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This article is a part of a series of The Many Paths of Pharmacy, which has 48 other pharmacy career paths.
Summary – Compounding Pharmacist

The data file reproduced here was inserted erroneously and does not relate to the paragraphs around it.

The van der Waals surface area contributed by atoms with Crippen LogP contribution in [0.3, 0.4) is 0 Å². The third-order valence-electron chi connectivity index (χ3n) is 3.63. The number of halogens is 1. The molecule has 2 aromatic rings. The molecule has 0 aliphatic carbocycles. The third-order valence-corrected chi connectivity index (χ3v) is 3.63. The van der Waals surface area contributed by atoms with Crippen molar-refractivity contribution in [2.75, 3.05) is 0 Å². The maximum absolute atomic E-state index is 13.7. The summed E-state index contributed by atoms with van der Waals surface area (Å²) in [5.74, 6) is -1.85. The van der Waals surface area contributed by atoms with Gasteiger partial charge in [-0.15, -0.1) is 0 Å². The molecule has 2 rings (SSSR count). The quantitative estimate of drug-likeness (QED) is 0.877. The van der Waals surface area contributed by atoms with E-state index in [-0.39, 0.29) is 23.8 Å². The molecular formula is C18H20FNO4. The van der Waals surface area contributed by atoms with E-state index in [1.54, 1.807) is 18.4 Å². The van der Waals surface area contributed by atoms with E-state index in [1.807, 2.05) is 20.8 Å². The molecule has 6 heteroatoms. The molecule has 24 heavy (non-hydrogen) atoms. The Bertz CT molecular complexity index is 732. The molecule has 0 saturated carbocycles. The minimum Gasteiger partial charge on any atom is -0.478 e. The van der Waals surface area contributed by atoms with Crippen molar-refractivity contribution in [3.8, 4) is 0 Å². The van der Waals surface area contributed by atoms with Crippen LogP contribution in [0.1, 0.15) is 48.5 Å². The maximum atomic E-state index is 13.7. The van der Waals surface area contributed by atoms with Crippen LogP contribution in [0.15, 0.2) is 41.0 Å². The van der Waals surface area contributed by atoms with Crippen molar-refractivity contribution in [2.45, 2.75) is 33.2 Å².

Compounding pharmacy is a practice of pharmacy that requires greater focus on the various dosages and mediums that medications can utilize. While manufacturing has allowed for greater mass distribution, there are patients who are allergic or intolerant to inactive ingredients used who can greatly benefit from a more customized medication. Additionally, the ability to change the method of delivery can be of great benefit to those unable to swallow pills, such as infants needing a proton pump inhibitor to treat reflux or an animal who requires a dosage that would be impractical to administer using forms available to humans for example. Because of this need for patient customization, compounding pharmacy is a field that demands great patient interaction, technical skill, and a solid foundation in pharmacy calculations. Many chain retail pharmacies are ill equipped to compound medications beyond a simple extemporaneous mixture of liquids. Additionally, the basic skills needed are considered core curriculum for pharmacy students, but students wanting more advanced study might have to pursue advanced compounding electives, or training from an outside organization.